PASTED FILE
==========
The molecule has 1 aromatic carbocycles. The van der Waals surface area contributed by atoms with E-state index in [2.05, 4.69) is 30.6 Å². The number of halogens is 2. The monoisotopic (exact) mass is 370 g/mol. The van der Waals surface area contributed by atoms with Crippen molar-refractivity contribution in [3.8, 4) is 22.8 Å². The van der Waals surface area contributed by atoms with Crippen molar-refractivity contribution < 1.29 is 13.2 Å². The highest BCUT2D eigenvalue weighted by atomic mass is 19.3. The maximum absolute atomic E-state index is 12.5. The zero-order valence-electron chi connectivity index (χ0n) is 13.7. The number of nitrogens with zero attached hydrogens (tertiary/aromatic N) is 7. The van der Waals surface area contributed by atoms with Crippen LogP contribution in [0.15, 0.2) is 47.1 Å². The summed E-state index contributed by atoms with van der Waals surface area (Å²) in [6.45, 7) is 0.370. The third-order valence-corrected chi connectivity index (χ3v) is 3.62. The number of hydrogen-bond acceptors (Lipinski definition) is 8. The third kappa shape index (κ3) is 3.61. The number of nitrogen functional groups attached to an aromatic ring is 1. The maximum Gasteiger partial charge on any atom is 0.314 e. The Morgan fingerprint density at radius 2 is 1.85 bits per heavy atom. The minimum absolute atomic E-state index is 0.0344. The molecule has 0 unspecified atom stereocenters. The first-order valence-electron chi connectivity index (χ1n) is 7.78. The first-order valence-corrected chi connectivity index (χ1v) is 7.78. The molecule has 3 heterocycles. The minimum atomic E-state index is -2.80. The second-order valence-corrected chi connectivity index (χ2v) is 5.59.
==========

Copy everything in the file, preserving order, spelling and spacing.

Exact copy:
The molecule has 1 aromatic carbocycles. The van der Waals surface area contributed by atoms with E-state index in [2.05, 4.69) is 30.6 Å². The number of halogens is 2. The monoisotopic (exact) mass is 370 g/mol. The van der Waals surface area contributed by atoms with Crippen molar-refractivity contribution in [3.8, 4) is 22.8 Å². The van der Waals surface area contributed by atoms with Crippen molar-refractivity contribution < 1.29 is 13.2 Å². The highest BCUT2D eigenvalue weighted by atomic mass is 19.3. The maximum absolute atomic E-state index is 12.5. The zero-order valence-electron chi connectivity index (χ0n) is 13.7. The number of nitrogens with zero attached hydrogens (tertiary/aromatic N) is 7. The van der Waals surface area contributed by atoms with Crippen LogP contribution in [0.15, 0.2) is 47.1 Å². The summed E-state index contributed by atoms with van der Waals surface area (Å²) in [6.45, 7) is 0.370. The third-order valence-corrected chi connectivity index (χ3v) is 3.62. The number of hydrogen-bond acceptors (Lipinski definition) is 8. The third kappa shape index (κ3) is 3.61. The number of nitrogen functional groups attached to an aromatic ring is 1. The maximum Gasteiger partial charge on any atom is 0.314 e. The Morgan fingerprint density at radius 2 is 1.85 bits per heavy atom. The minimum absolute atomic E-state index is 0.0344. The molecule has 0 unspecified atom stereocenters. The first-order valence-electron chi connectivity index (χ1n) is 7.78. The first-order valence-corrected chi connectivity index (χ1v) is 7.78. The molecule has 3 heterocycles. The minimum atomic E-state index is -2.80. The second-order valence-corrected chi connectivity index (χ2v) is 5.59.